- The first group received the pine bark-bilberry extract,
- The second group received standard medical therapy with latanoprost (Xalatan®) eye drops,
- The third group received both the pine bark-bilberry compound and the latanoprost drops.9
All three treatment groups demonstrated a reduction in intraocular pressure. Subjects using the prescription eye drops lowered their eye pressure by an average of 28%, beginning from the fourth treatment week. Those participants taking the pine bark-bilberry formulation reduced their eye pressure significantly beginning in the sixth treatment week and throughout the study, leading to a 24% reduction in the sixteenth week—comparable to the drug, but with a better safety profile.9
But by far, the most compelling results were seen in the group that used the combination of pine bark-bilberry formulation and the latanoprost drops. A significant, average reduction in intraocular pressure of 28% began at four weeks—but when the study ended at 24 weeks, the decrease in eye pressure had reached an approximate 40%!9
The pine bark-bilberry compound appeared to have an additive effect with the latanoprost drops to amplify the reduction of intraocular pressure better than either agent alone.9
Critically, the subjects experienced a significant increase of ocular blood flow.9
The study author noted that, “No serious side effects occurred during the study, apart from standard side effects in patients related to latanoprost.”9
French Maritime Pine-Bark Extract
Numerous studies have given us insight into why these two extracts have such beneficial effects on eye pressure.
Each extract has its own range of actions that appear particularly suited to aiding the complex balance at the level of the eye chambers.9
French maritime pine bark is rich in plant-based proanthocyanidins and was found to have numerous biologic effects, including:
- The scavenging and neutralization of harmful free radicals,
- Regulation of the cell’s antioxidant network and associated genes,
- Anti-inflammatory effects (through the dampening of gene expression related to the nuclear factor-kappaB-dependent pathways inside cells),18,19
- Improved vascular endothelial function,20 and
- Improved microcirculation from antiplatelet effects and clot-formation prevention.21,22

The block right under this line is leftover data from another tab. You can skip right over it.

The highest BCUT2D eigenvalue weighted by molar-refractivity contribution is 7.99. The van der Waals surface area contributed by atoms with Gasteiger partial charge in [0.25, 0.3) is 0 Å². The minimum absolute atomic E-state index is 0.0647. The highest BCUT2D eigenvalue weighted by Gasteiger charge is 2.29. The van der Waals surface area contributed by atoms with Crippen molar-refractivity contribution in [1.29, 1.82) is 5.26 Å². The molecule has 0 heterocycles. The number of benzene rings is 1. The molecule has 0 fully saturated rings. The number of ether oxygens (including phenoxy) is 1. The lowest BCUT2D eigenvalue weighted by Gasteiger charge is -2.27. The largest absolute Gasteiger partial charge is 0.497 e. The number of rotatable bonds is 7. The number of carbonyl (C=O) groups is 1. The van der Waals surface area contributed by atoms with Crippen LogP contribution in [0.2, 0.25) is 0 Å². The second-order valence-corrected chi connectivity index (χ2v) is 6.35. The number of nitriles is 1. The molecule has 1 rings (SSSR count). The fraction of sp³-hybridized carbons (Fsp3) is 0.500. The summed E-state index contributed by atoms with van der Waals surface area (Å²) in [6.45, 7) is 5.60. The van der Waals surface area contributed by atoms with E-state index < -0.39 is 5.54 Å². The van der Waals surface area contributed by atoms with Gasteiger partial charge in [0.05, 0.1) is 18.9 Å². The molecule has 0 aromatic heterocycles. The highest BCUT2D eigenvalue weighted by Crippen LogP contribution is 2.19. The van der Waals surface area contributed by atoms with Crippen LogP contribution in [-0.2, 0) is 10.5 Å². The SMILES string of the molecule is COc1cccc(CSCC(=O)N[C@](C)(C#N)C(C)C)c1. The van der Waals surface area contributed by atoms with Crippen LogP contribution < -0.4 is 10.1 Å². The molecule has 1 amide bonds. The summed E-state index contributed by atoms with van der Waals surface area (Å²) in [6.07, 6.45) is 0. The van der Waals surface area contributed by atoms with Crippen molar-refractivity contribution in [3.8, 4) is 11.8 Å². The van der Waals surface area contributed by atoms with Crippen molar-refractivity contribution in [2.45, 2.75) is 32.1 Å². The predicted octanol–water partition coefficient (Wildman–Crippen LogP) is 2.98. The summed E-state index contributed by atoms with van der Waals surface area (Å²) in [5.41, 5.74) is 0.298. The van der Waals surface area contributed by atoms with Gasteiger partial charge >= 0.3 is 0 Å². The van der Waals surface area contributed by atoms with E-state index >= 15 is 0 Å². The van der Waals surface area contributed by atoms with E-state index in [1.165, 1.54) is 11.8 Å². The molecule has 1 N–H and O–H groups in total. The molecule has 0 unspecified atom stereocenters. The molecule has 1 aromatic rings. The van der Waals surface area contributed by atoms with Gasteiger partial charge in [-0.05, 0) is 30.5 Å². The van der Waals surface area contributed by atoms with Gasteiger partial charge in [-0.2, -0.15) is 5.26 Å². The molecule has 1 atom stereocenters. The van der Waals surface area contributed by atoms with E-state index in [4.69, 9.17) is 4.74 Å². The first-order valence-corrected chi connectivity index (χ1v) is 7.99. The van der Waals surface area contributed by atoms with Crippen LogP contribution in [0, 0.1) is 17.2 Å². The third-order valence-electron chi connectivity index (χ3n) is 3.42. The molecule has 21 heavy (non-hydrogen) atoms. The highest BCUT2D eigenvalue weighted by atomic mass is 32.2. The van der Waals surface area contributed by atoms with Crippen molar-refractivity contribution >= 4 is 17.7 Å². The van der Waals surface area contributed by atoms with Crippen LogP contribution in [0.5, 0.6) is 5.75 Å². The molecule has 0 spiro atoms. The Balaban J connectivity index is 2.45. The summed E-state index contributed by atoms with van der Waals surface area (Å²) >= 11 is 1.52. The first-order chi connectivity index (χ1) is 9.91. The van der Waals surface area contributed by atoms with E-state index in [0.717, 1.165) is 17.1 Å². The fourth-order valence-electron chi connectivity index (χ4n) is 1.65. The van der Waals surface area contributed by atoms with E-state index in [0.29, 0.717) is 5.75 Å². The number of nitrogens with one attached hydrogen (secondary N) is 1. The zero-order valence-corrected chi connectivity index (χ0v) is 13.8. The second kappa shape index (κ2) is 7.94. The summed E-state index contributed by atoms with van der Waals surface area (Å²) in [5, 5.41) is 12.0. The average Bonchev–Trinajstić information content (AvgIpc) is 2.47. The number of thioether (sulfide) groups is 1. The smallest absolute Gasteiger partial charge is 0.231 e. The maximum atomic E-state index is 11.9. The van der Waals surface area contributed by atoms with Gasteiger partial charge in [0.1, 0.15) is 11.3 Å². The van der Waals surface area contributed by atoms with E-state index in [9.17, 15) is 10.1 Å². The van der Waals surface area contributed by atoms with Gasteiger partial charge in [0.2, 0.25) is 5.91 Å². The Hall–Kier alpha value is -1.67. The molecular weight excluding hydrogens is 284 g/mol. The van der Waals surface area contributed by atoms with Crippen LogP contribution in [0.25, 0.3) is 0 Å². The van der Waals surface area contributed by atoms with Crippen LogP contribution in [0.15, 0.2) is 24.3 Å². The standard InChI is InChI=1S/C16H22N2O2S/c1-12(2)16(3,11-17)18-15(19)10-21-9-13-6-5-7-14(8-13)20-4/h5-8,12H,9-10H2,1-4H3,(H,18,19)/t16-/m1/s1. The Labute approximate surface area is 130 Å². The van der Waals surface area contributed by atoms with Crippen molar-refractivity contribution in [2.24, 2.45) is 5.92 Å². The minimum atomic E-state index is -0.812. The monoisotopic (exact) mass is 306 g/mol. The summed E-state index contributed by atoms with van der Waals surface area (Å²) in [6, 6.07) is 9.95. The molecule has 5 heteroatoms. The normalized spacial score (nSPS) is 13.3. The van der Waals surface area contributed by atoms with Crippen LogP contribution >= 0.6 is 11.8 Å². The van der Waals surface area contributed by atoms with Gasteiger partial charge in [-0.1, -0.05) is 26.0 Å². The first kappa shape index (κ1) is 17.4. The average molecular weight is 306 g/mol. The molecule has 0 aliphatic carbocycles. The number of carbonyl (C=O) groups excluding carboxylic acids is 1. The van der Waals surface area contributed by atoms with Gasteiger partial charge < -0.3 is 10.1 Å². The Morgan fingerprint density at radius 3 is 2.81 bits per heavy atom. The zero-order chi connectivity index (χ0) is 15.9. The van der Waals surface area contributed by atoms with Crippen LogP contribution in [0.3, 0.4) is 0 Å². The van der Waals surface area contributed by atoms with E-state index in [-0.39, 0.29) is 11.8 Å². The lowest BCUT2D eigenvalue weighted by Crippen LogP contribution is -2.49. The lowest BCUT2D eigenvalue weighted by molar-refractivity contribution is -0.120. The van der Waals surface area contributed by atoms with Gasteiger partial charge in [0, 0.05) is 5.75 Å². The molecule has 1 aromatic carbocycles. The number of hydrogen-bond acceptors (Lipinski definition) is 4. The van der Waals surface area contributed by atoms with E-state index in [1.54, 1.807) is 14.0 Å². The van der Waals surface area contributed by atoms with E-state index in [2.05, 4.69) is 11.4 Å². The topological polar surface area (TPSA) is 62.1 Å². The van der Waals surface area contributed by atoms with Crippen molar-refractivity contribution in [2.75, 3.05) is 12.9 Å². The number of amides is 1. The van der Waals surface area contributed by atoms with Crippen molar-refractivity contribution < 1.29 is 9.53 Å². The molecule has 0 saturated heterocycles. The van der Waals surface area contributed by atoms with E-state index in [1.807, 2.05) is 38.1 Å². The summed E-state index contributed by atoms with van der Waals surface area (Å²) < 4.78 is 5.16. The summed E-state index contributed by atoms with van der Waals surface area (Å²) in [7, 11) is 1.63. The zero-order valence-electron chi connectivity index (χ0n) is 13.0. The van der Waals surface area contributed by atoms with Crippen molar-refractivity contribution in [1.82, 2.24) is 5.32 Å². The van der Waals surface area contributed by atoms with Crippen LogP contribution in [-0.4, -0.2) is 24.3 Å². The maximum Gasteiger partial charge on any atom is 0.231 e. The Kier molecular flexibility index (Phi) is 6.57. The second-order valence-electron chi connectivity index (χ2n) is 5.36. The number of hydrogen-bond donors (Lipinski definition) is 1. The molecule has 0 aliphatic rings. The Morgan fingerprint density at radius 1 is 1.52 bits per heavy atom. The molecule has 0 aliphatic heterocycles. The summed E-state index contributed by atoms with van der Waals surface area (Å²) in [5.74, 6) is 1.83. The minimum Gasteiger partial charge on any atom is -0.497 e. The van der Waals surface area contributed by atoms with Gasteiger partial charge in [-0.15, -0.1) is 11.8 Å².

One 2015 study appeared to show beneficial effects on intraocular pressure when volunteers were given French maritime pine bark combined with extracts of blueberry and green tea.23
French maritime pine bark’s powerful antioxidative capacity—which can protect the eye’s drainage system—is mirrored in the strong, free radical-quenching effects of bilberry extract.
Standardized Bilberry Extract
Bilberry (Vaccinium myrtillus) and other related berries are known for superior free radical-scavenging activity as well as genetic signaling ability.24 Bilberry has been shown to bolster the body’s defense systems against dangerous oxidative stress,25 and it has also been shown to be beneficial in atherosclerosis.26
Specifically using tissue from the pigmented layer of the retina, scientists found that bilberry positively influenced beneficial pathways involved in the antioxidant response effort.25
Bilberry has also been shown to provide protective effects in other models of inflammatory disease such as uveitis in a dose-dependent manner.27
A Significant Step Toward Prevention
Even with standard medical or surgical therapies, some glaucoma patients still progress to vision loss.8 Unfortunately, this loss is permanent. Until a cure is found, research is urgently needed to identify ways to prevent this devastating disease.
There currently is no accepted preventive strategy for glaucoma. The best defense to date involves rigorous and regular eye examinations by a trained professional.
However, delicate eye tissues—under assault by environmental toxins and cellular byproducts associated with aging—can greatly benefit from nutritional and other therapeutic support against glaucoma and other sight-robbing diseases.28
The human studies described in this article are promising and mark an important initial step toward finding ways to prevent glaucoma. The dual-extract formulation of pine bark and bilberry has been shown to lower intraocular pressure by almost 40% in conjunction with prescribed eye drops that do involve some risk.9,29
While this may bring hope to those with elevated eye pressure, it is important to note that high intraocular pressure may not always be the defining characteristic for diagnosing glaucoma or predicting whether the disease will worsen.30 Statistics show that 15% of patients with characteristic glaucomatous nerve damage have intraocular pressure measurements that fall within the normal range.31 Such cases may be partly due to poor blood flow to the optic nerve.32
Until a cure is identified, greater research into prevention strategies is needed.
Increased pressure in the eye is the most common underlying cause of glaucoma, and it usually occurs without pain or other warning signs.
Human studies demonstrate that increased intraocular pressure can be significantly reversed with a proprietary extract of French maritime pine bark and bilberry extract.
In a human study, this formulation reduced eye pressure by 24% and—when combined with standard therapy—by up to 40%!